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Fifth Graders' Petition Inspires Review Of Homework Policies In Rockland County

STONY POINT, N.Y. (CBSNewYork) – There's an unusual petition circulating in Rockland County.

Students are gathering signatures to lessen their homework load. They say they have too much, and some educators say they might be right.

As CBS2's Hazel Sanchez reported, 11-year-old Niko Keeley and 10-year-old Christopher Deleon – classmates at Farley Elementary School in Stony Point -- have typical fifth grade opinions.

"I hate homework. It stresses me out," said Keeley.

But their approach to handling the stress was far from typical.

"He was like, 'Chris, so I have an idea, I want no homework.' And I was like, 'OK, that sounds pretty good. I think everyone would agree on that,'" Deleon said.

"First thing I think -- no homework, paper, signatures," added Keeley.

The pair started a petition to ban homework, collecting more than 150 signatures from students who felt they had too much and often didn't have the guidance they needed at home.

"Some people, their parents aren't home to help them with their homework," Keeley said.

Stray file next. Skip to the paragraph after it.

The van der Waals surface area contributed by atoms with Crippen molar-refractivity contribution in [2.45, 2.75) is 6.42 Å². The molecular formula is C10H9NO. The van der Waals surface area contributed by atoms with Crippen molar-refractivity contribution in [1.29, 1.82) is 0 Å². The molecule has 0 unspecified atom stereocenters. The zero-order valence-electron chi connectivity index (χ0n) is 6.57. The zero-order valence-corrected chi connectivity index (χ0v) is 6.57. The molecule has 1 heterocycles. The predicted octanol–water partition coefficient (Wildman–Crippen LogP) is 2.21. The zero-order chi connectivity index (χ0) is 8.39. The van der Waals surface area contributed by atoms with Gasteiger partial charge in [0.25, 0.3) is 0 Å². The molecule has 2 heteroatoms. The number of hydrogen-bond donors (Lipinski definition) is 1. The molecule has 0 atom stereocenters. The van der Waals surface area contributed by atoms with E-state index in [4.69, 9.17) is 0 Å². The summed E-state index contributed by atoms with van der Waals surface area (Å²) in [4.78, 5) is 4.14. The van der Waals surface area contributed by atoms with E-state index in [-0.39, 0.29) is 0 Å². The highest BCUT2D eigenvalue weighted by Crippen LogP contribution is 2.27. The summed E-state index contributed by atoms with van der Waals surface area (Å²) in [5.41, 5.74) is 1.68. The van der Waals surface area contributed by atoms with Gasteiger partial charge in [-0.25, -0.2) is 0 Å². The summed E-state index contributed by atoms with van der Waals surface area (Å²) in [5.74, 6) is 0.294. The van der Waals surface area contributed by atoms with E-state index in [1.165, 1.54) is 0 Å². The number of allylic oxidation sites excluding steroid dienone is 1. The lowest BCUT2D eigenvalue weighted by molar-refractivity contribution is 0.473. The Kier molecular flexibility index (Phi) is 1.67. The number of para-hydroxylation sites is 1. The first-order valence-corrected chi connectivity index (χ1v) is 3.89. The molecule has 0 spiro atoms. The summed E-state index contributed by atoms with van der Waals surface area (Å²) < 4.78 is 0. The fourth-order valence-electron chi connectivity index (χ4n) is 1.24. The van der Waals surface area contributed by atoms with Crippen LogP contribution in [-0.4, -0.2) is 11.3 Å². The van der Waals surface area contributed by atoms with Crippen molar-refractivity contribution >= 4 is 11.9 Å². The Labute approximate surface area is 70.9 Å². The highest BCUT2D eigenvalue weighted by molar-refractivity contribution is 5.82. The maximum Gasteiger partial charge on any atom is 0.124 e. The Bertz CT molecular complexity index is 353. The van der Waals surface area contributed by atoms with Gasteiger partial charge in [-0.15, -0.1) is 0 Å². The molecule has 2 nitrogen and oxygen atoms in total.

Deleon's mom, while proud of his initiative, had mixed emotions about the boys' mission. She's a teacher at their school.

"I was a little nervous, like 'but I'm a teacher here, you're supposed to be doing homework,' that was the thought," she said.

More: Patchogue Schools Experiment With Expanded Recess, Less Homework

The petition landed on the desk of North Rockland County's Assistant School Superintendent Kris Felicello, prompting administrators to review homework policies across the district.

"It's not about banning homework. It's about looking at it differently and how are we going to do it better," he said.

Peggy Macnamara, from Bank Street Graduate School of Education, told Sanchez no homework can be detrimental.

"They lose sort of an independence of themselves, of what they can do on their own," she said.

She said there is such a thing as too much homework, recommending fifth graders get about 30 minutes of meaningful work – not busy work.

"If I'm giving you homework where you're not learning anything from that homework, that's not helpful homework," she said.

In the meantime, Keeley and Deleon are thrilled about the conversation they've started.

"It makes me feel powerful and important," Deleon said.

The homework policies and recommendations inspired by their petition still need some fine-tuning but are expected to be implemented in the fall of 2019.

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